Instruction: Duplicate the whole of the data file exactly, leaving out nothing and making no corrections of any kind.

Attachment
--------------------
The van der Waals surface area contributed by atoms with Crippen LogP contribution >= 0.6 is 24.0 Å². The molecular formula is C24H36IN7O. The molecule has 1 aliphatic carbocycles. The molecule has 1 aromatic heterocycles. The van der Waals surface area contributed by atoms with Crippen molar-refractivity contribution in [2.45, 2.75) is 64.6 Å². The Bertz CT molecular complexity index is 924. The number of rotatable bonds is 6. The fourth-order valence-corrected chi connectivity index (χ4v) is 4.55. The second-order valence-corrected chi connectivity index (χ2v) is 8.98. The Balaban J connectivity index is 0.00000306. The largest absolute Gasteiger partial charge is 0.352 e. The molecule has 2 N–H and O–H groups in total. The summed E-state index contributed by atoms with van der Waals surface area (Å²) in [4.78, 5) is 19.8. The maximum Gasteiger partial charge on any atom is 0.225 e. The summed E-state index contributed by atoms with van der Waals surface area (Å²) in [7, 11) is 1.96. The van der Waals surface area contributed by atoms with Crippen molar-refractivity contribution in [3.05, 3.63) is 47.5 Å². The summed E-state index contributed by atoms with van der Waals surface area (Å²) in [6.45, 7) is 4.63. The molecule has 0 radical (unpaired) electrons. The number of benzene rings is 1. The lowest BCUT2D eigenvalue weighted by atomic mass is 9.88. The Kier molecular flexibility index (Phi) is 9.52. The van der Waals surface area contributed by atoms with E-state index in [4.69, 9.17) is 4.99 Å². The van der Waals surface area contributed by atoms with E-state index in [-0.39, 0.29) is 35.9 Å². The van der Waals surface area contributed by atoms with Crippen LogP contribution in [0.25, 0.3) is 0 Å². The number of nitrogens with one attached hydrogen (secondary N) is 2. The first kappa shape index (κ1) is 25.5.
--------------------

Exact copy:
The van der Waals surface area contributed by atoms with Crippen LogP contribution >= 0.6 is 24.0 Å². The molecular formula is C24H36IN7O. The molecule has 1 aliphatic carbocycles. The molecule has 1 aromatic heterocycles. The van der Waals surface area contributed by atoms with Crippen molar-refractivity contribution in [2.45, 2.75) is 64.6 Å². The Bertz CT molecular complexity index is 924. The number of rotatable bonds is 6. The fourth-order valence-corrected chi connectivity index (χ4v) is 4.55. The second-order valence-corrected chi connectivity index (χ2v) is 8.98. The Balaban J connectivity index is 0.00000306. The largest absolute Gasteiger partial charge is 0.352 e. The molecule has 2 N–H and O–H groups in total. The summed E-state index contributed by atoms with van der Waals surface area (Å²) in [4.78, 5) is 19.8. The maximum Gasteiger partial charge on any atom is 0.225 e. The summed E-state index contributed by atoms with van der Waals surface area (Å²) in [7, 11) is 1.96. The van der Waals surface area contributed by atoms with Crippen molar-refractivity contribution in [3.05, 3.63) is 47.5 Å². The summed E-state index contributed by atoms with van der Waals surface area (Å²) in [6.45, 7) is 4.63. The molecule has 0 radical (unpaired) electrons. The number of benzene rings is 1. The lowest BCUT2D eigenvalue weighted by atomic mass is 9.88. The Kier molecular flexibility index (Phi) is 9.52. The van der Waals surface area contributed by atoms with E-state index in [4.69, 9.17) is 4.99 Å². The van der Waals surface area contributed by atoms with E-state index in [-0.39, 0.29) is 35.9 Å². The van der Waals surface area contributed by atoms with Crippen LogP contribution in [0.25, 0.3) is 0 Å². The number of nitrogens with one attached hydrogen (secondary N) is 2. The first kappa shape index (κ1) is 25.5.